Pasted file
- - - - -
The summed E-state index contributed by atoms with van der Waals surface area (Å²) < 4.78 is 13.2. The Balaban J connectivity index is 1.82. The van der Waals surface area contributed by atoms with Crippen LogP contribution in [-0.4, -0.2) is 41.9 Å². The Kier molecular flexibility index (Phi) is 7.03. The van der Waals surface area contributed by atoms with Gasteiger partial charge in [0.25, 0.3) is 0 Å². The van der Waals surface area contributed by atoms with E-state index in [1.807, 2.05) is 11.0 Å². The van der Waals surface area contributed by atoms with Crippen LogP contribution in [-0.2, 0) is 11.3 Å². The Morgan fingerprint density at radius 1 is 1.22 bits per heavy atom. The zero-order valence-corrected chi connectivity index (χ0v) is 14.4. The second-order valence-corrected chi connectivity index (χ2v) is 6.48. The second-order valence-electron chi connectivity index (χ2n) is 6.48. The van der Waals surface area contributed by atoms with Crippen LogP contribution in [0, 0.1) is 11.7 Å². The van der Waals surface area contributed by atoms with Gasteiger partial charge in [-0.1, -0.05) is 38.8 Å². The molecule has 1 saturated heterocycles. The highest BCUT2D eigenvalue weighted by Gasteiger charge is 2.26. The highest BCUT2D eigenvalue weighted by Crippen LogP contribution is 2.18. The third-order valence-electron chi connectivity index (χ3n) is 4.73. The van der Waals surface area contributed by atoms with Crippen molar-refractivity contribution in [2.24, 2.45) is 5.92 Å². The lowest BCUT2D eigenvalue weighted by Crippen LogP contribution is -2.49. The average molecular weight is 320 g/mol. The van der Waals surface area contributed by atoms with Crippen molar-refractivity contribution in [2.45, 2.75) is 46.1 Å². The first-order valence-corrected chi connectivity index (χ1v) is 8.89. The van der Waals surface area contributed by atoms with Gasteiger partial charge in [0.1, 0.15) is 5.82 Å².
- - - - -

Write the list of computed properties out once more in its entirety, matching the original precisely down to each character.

The summed E-state index contributed by atoms with van der Waals surface area (Å²) < 4.78 is 13.2. The Balaban J connectivity index is 1.82. The van der Waals surface area contributed by atoms with Crippen LogP contribution in [-0.4, -0.2) is 41.9 Å². The Kier molecular flexibility index (Phi) is 7.03. The van der Waals surface area contributed by atoms with Gasteiger partial charge in [0.25, 0.3) is 0 Å². The van der Waals surface area contributed by atoms with E-state index in [1.807, 2.05) is 11.0 Å². The van der Waals surface area contributed by atoms with Crippen LogP contribution in [-0.2, 0) is 11.3 Å². The Morgan fingerprint density at radius 1 is 1.22 bits per heavy atom. The zero-order valence-corrected chi connectivity index (χ0v) is 14.4. The second-order valence-corrected chi connectivity index (χ2v) is 6.48. The second-order valence-electron chi connectivity index (χ2n) is 6.48. The van der Waals surface area contributed by atoms with Crippen LogP contribution in [0, 0.1) is 11.7 Å². The van der Waals surface area contributed by atoms with Gasteiger partial charge in [-0.1, -0.05) is 38.8 Å². The molecule has 1 saturated heterocycles. The highest BCUT2D eigenvalue weighted by Gasteiger charge is 2.26. The highest BCUT2D eigenvalue weighted by Crippen LogP contribution is 2.18. The third-order valence-electron chi connectivity index (χ3n) is 4.73. The van der Waals surface area contributed by atoms with Crippen molar-refractivity contribution in [2.24, 2.45) is 5.92 Å². The lowest BCUT2D eigenvalue weighted by Crippen LogP contribution is -2.49. The average molecular weight is 320 g/mol. The van der Waals surface area contributed by atoms with Crippen molar-refractivity contribution in [2.45, 2.75) is 46.1 Å². The first-order valence-corrected chi connectivity index (χ1v) is 8.89. The van der Waals surface area contributed by atoms with Gasteiger partial charge in [0.1, 0.15) is 5.82 Å².